The comparison, found in the Gospel of St. John, of the Son to a Vine and the Father to a husbandman, must be understood with reference to the Incarnation. To understand it with reference to the Divine Generation is to doubly insult the Son, making Him inferior to St. Paul, and bringing Him down to the level of the rest of mankind, as well as in like manner the Father also, by making Him not merely to be on one footing with the same Apostle, but even of no account at all. The Son, indeed, in so far as being God, is also the husbandman, and, as regards His Manhood, a grape-cluster. True statement of the Father's pre-eminence.
158. There is yet another Scripture, which our opponents commonly object against us, in order to prove their division of the Godhead of the Father from the Godhead of the Son, namely, our Lord's words in the Gospel: |I am the true Vine and My Father is the Husbandman.| The vine and the husbandman, say they, are of different natures, and the vine is in the power of the husbandman.
159. Thus, then, ye would have us believe that the Son, as touching His Godhead, is like to a vine, so that without a vine-dresser He is nothing, and may be neglected or even rooted up. Thus ye juggle up a lie from the letter of the Scripture which sayeth that our Lord called Himself the Vine, intending thereby the mystery of His Incarnation. Howbeit, if ye are bent on it that we dispute upon the letter, I too confess, yea, I proclaim, that the Son called Himself the Vine. For woe be to me, if I deny the pledge of the salvation of His people!
160. How then do you purpose to understand the truth that the Son of God called Himself the Vine? If you interpret the saying with respect to the Substance of His Godhead, and if you suppose such a diversity of Godhead between the Father and the Son as there is of nature between a husbandman and a vine, you do double insult both to Father and to Son -- to the Son, because if, as you affirm, He is, as touching His Godhead, beneath a husbandman, then must He on the same showing be esteemed lower than the Apostle Paul, forasmuch as Paul indeed called himself a husbandman, as we find it written: |I have planted, Apollos hath watered: but God hath given the increase.| Will you have Paul, then, to be better than the Son of God?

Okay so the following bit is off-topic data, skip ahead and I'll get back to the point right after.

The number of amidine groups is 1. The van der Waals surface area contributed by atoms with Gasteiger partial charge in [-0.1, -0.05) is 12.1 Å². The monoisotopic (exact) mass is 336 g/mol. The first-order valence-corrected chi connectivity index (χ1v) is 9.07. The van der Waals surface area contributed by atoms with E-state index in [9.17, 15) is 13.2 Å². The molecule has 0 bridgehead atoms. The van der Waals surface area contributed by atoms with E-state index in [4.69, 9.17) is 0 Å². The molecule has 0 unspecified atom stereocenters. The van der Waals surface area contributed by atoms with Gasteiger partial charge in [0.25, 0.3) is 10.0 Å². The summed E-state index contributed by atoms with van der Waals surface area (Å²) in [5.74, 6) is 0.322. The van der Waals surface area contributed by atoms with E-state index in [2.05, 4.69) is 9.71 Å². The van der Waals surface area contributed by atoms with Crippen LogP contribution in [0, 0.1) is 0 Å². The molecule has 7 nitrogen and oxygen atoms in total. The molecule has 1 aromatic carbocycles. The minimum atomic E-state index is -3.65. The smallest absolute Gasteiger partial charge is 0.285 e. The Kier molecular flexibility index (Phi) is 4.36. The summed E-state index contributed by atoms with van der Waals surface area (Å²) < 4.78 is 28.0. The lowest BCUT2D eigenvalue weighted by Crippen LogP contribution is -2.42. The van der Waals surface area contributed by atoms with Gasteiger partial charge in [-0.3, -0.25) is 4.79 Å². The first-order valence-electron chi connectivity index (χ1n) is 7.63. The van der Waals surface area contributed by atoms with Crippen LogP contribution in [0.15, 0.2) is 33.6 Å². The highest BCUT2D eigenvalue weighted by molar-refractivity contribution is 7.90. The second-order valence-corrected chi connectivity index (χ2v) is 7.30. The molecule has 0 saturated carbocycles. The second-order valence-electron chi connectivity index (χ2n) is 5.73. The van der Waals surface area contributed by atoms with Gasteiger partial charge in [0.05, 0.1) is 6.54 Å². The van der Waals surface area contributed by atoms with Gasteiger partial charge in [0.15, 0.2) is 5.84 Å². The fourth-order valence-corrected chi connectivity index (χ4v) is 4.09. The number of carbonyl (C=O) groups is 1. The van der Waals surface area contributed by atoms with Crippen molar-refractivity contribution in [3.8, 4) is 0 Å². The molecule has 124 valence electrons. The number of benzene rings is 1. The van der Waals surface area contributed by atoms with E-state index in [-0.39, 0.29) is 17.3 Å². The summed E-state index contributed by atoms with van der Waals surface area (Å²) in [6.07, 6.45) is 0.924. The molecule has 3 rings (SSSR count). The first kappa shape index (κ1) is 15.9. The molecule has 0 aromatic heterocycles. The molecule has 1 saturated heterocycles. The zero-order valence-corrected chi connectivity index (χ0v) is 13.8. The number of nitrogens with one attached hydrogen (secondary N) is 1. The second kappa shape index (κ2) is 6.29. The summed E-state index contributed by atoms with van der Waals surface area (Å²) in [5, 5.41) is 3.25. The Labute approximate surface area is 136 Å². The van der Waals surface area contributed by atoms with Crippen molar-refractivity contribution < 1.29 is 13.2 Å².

161. Thus far the one insult. As for the other, it lies herein, that if the Son is the Vine in respect of His eternally-begotten Person, then, He having said: |I am the Vine, ye are the branches,| that divinely-begotten One appears to be of one substance with us. But |who is like unto Thee among the gods, O Lord?| as it is written; and again, in the Psalms: |For who is there among the clouds that shall be equal to the Lord? Or who among the sons of God shall be like unto God.|
162. Moreover, ye disparage not only the Son, but the Father also. For if the term |husbandman| is to comprehend in its designation all the prerogative of the Father's Sovereignty, then, seeing that Paul too is a husbandman, you set the Apostle, to whom you deny that the Son is equal, on an even footing with the Father.
163. Again, it being written, |But neither he which planteth is anything, nor he that watereth; but God, Who giveth the increase,| you will rest the fulness of the Father's Majesty in a name which, as you see, stands for weakness. For if he that planteth is nothing, and he that watereth is nothing, but it is God, Who giveth the increase [Who is all], observe what your blasphemy intends -- even to expose the Father to contempt under the title of a husbandman, and to demand another God to provide the increase of the Father's labour. Wickedly, therefore, do they think to extol the Dignity of God the Father by this use of the term |husbandman,| in which God the Father is brought down to the level of man, as being designated by a common title.